Archive for the ‘Imagining Africa’ Category
Nigerian writer Chimamanda Adichie shares her thoughts about how popular stories may create one-sided, single, images about places and individuals. These ‘single stories’, she argues, lead to misunderstanding the complexity of the lives of others; it emphasises difference and robs people of their dignity.
She beautifully illustrates this with stories of her own life and argues that we need a balance of stories between the culturally and economically powerful and those whose stories often remain unheard.
This piece should be read by every Hollywood actor, adventure travel writer and aid-worker out there who talks about “Africa”.
Interestingly, the video was produced for (red)wire, the online plattform of Bono.
You must always include The Starving African, who wanders the refugee camp nearly naked, and waits for the benevolence of the West. She can have no past, no history; such diversions ruin the dramatic moment.
I wonder if Bono has ever read this text himself and if it made any impression on him, since his often patronizing “I am the voice of the starving Africa” posture might well have been a basis the for Wainaina’s text.
A great post by Robert Hariman published at Sociological Images. Hariman compares two photographs of the Iranian New Year celebrations in Afghanistan and Iran. Like I described in a previous post, this example also reveals how western orientalist preconceptions are reflected in photography:
Hariman writes that:
That image is one of throngs of working class men massed together in the street. What little business is there is in the open air markets lining each side of the densely packed urban space. We see small batches of everyday goods on display–probably to be bartered for, no less. The open baskets of food are a sure marker of the underdeveloped world.[…] Everything fits together into a single narrative, but the masses of men and boys make the scene politically significant. This is the place where collective delusions take hold, where mobs are formed, and where unrest can explode into revolutionary violence and Jihad.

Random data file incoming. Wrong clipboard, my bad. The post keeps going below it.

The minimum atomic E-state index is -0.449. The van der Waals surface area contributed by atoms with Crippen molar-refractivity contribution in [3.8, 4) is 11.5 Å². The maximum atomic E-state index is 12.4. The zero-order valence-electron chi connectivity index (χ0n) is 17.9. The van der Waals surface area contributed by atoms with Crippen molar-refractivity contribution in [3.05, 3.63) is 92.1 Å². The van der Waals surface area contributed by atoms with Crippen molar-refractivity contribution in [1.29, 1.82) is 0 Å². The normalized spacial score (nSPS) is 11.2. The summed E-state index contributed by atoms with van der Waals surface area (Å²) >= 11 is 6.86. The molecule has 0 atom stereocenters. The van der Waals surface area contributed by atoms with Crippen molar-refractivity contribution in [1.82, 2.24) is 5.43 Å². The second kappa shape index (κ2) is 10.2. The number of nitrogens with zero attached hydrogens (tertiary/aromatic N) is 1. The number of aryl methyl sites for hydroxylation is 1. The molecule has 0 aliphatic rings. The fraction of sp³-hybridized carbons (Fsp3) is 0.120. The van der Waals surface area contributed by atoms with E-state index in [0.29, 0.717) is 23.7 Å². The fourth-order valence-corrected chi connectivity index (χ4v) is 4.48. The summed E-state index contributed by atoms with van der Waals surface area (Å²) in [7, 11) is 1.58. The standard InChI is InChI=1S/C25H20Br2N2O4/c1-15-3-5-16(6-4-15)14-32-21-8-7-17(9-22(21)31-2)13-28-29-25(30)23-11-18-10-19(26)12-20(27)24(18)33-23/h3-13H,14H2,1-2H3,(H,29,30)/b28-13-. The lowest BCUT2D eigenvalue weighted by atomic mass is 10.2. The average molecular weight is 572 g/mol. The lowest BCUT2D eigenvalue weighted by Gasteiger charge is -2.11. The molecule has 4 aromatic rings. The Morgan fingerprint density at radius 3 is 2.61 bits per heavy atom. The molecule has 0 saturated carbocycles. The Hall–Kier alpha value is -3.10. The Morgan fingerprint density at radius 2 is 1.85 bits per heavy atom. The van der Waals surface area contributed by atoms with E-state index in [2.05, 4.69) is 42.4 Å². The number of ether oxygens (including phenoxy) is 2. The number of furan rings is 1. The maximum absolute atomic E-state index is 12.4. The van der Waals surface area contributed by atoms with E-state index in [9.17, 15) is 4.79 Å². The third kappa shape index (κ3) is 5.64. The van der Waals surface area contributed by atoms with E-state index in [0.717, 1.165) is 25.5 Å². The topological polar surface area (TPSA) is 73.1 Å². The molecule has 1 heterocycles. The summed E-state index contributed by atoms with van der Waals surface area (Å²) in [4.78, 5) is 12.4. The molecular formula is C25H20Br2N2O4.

Here he writes:
In this photo, there is no Arab street nor Iranian masses dominated by Mullahs and demagogues. A middle class tableau reveals that so much of what is in fact ordinary life for many people in Iran and elsewhere in the Middle East is never seen in the US. And it isn’t seen because it doesn’t fit into simplistic categories, outdated stereotypes, and a dominant ideology. All that is shown and implied in the cliches is of course also there, but it is there as part of a much more complex and varied social reality.
I came across an interesting article by Okwui Enwezor on the power of photography in Africa. Enzewor laments that our image of Africa is shaped by Western photography, which “seems often to evoke pathological images of disease, corruption and poverty”:
“No other cultural landscape has had a more problematic association with the photographic medium: its apparatus, various industries, orders of knowledge, and hierarchies of power. The act of photographing Africa has often been bound up with a certain conflict of vision: between how Africans see their world and how others see that world. In a way, this is a clash of lenses, a struggle to locate and represent Africa by two committed but disparate sensibilities — one intensely absorbed in its social and cultural world, the other passing through it, fleetingly, on one assignment or another.”
Okwui Enwezor is curator of “Snap Judgements”, an exhibition of contemporary African photography. It was presented in 2006 in Miami. Here is a slideshow of some of the photographs that are part of the exhibition.
The German newspaper Süddeutsche Zeitung recently had an online photo gallery that presented the pity, infantilisation and paternalism Enwezor brings up. The gallery is juxtaposed with parts of Uzodinma Iweala’s essay “Stop trying to ‘save’ Africa“.
PS: Why this post on the image of Africa in photography? The IFA Gallery in Berlin currently displays a selection of the Bamako biennal “African Enounters of Photography”: Spot on … Bamako